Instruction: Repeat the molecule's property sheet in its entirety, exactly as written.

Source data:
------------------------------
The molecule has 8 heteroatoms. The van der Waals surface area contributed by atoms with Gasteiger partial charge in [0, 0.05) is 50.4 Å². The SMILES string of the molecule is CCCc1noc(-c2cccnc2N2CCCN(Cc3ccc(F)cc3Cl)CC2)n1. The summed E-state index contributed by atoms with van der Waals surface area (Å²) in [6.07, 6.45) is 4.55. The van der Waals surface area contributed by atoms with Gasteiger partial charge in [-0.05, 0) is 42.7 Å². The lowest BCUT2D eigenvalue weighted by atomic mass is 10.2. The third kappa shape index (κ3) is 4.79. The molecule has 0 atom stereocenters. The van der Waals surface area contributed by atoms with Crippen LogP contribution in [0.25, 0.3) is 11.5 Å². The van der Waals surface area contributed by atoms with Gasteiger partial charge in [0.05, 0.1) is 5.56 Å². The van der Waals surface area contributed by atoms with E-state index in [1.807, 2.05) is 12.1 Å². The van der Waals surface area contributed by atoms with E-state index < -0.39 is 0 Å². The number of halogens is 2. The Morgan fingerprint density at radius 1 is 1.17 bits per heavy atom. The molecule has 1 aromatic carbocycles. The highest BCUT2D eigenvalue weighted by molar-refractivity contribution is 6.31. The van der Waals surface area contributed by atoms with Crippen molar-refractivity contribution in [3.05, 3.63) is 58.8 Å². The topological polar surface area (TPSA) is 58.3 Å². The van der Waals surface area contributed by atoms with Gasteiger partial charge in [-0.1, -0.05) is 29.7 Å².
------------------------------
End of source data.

The molecule has 8 heteroatoms. The van der Waals surface area contributed by atoms with Gasteiger partial charge in [0, 0.05) is 50.4 Å². The SMILES string of the molecule is CCCc1noc(-c2cccnc2N2CCCN(Cc3ccc(F)cc3Cl)CC2)n1. The summed E-state index contributed by atoms with van der Waals surface area (Å²) in [6.07, 6.45) is 4.55. The van der Waals surface area contributed by atoms with Gasteiger partial charge in [-0.05, 0) is 42.7 Å². The lowest BCUT2D eigenvalue weighted by atomic mass is 10.2. The third kappa shape index (κ3) is 4.79. The molecule has 0 atom stereocenters. The van der Waals surface area contributed by atoms with Crippen LogP contribution in [0.25, 0.3) is 11.5 Å². The van der Waals surface area contributed by atoms with Gasteiger partial charge in [0.05, 0.1) is 5.56 Å². The van der Waals surface area contributed by atoms with E-state index in [1.807, 2.05) is 12.1 Å². The van der Waals surface area contributed by atoms with E-state index < -0.39 is 0 Å². The number of halogens is 2. The Morgan fingerprint density at radius 1 is 1.17 bits per heavy atom. The molecule has 1 aromatic carbocycles. The highest BCUT2D eigenvalue weighted by molar-refractivity contribution is 6.31. The van der Waals surface area contributed by atoms with Crippen molar-refractivity contribution in [3.05, 3.63) is 58.8 Å². The topological polar surface area (TPSA) is 58.3 Å². The van der Waals surface area contributed by atoms with Gasteiger partial charge in [-0.1, -0.05) is 29.7 Å².